Let's See

For years now, New Yorker readers have had the chance to read Peter Schjeldahl?s writings on exhibits of the well-known art greats -- Alexander Calder, Dan Flavin, Paul Gaugin -- as well as pondering his introductions to a shrewdly picked and eclectic array of contemporary artists like Vija Celimins, John Currin, and Mona Hatoum. In each of his pieces Schjeldahl has poked, prodded, situated, and editorialized, all in the service of struggling to articulate visceral responses to beauty. His profiles are compact, muscular, jaunty, knowledgeable. He?s a master of helping us see the nuance in canvases or sculptures or performance art, and his writing about artists is both personal and astute. ?Gaugin,? he notes darkly ?was not nice.? Now he?s produced a gallery full of his own thinking: a display of Schjedahls, even, and it?s a wonderful whirlwind tour, not only through worlds of art and artistic eras but also through the mind of a man who has spent his lifetime in search of access to the beautiful. Schjedahl writes first and foremost ?in praise of contradictory effects that baffle our rational minds.? He wants art to startle and hijack us out of daily life and into receptive, awe-filled submission. Because of this, his book is full of delicious one-liners that tickle the reader?s mind into synasethetic delight: Of the moody artist David Caspar Friedrich, Shjeldahl writes ?One doesn?t so much look at a Friedrich, as inhale it, like nicotine.? Inhale away. Tour Scheldahl?s personal gallery -- and emerge expanded, enlightened, caressed, and renewed.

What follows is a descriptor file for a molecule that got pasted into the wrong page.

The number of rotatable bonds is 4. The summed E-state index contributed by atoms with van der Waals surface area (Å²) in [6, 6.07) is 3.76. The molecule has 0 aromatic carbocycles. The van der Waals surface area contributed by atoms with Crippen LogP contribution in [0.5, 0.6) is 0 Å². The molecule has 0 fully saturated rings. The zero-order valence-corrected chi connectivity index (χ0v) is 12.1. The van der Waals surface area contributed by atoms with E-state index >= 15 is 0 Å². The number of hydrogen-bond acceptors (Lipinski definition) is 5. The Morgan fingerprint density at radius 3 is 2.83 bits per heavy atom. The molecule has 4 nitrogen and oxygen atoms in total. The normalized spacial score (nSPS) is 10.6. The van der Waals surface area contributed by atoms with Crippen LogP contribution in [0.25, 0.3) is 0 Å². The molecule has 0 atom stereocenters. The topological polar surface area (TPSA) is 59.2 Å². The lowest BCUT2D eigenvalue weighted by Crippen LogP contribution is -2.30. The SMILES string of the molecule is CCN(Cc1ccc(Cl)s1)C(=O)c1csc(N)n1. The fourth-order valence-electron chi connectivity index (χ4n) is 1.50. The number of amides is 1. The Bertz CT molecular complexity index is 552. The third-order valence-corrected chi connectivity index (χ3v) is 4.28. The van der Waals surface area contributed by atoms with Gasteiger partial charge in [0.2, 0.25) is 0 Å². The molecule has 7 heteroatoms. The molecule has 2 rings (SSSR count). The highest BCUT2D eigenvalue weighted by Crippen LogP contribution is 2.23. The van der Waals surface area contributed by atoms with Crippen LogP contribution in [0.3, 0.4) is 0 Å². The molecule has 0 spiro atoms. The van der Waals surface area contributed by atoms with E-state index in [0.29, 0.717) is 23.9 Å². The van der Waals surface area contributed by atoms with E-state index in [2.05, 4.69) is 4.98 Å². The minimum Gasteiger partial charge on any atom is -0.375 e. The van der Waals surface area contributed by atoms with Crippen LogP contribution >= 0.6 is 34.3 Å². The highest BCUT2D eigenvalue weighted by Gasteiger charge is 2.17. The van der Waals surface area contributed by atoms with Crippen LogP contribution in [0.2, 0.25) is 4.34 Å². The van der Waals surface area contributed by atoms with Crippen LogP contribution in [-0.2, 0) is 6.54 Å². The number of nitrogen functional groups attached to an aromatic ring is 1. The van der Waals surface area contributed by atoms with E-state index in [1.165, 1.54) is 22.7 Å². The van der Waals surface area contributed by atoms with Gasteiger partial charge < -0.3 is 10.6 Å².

April 24: "[The HST] lifted a curtain from our view of the universe, changing it so profoundly that no human can look at the stars in the same way..."

Kenneth Calhoun (Black Moon) and Lysley Tenorio (Monstress) of the Discover Great New Writers program on B-movies, heritage, and finales.

Books, CDs, DVDs to know about now
In the Light of What We Know

Zia Haider Rahman's mystery of a brilliant Bangladeshi mathematician's past barrels through the Ivy League, London high finance, and spy-haunted Afghanistan in a page-turning tale of exile, intrigue and the price of friendship. A Discover Great New Writers selection.

The People's Platform

Once touted as the foundation for tomorrow's digital democracy, the Internet is increasingly ruled by a few corporate giants, while millions of contributors till its fields for free. Astra Taylor looks at why the web has failed to deliver a communitarian cyberscape, and offers a compelling case for restoring its original vision.

A Private Venus

Dubbed "the Italian Simenon," Giorgio Scerbanenco (1911-1969) began his crime-writing career with books set in the USA, but quickly shifted scene closer to home, the city of Milan.  In this adventure, appearing in English for the first time, his underdog hero Dr. Duca Lamberti finds himself in the middle of a seedy, scantily clad criminal racket, where the presence of an outsider could result in death.